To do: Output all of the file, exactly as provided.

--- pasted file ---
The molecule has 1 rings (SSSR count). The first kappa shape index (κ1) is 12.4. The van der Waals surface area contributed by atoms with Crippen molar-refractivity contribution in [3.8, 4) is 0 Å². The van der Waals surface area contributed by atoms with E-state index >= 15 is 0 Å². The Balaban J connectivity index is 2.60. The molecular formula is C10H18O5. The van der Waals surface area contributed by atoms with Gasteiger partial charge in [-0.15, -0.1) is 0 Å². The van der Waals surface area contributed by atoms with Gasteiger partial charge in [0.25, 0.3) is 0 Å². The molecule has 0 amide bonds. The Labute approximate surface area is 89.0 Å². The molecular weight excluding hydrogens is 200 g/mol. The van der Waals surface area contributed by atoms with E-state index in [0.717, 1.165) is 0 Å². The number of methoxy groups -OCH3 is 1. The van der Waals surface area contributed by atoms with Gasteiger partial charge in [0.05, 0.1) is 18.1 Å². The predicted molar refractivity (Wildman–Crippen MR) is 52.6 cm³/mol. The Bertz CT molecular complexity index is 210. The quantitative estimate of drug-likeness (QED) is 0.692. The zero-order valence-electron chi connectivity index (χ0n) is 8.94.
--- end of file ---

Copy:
The molecule has 1 rings (SSSR count). The first kappa shape index (κ1) is 12.4. The van der Waals surface area contributed by atoms with Crippen molar-refractivity contribution in [3.8, 4) is 0 Å². The van der Waals surface area contributed by atoms with E-state index >= 15 is 0 Å². The Balaban J connectivity index is 2.60. The molecular formula is C10H18O5. The van der Waals surface area contributed by atoms with Gasteiger partial charge in [-0.15, -0.1) is 0 Å². The van der Waals surface area contributed by atoms with Gasteiger partial charge in [0.25, 0.3) is 0 Å². The molecule has 0 amide bonds. The Labute approximate surface area is 89.0 Å². The molecular weight excluding hydrogens is 200 g/mol. The van der Waals surface area contributed by atoms with E-state index in [0.717, 1.165) is 0 Å². The number of methoxy groups -OCH3 is 1. The van der Waals surface area contributed by atoms with Gasteiger partial charge in [0.05, 0.1) is 18.1 Å². The predicted molar refractivity (Wildman–Crippen MR) is 52.6 cm³/mol. The Bertz CT molecular complexity index is 210. The quantitative estimate of drug-likeness (QED) is 0.692. The zero-order valence-electron chi connectivity index (χ0n) is 8.94.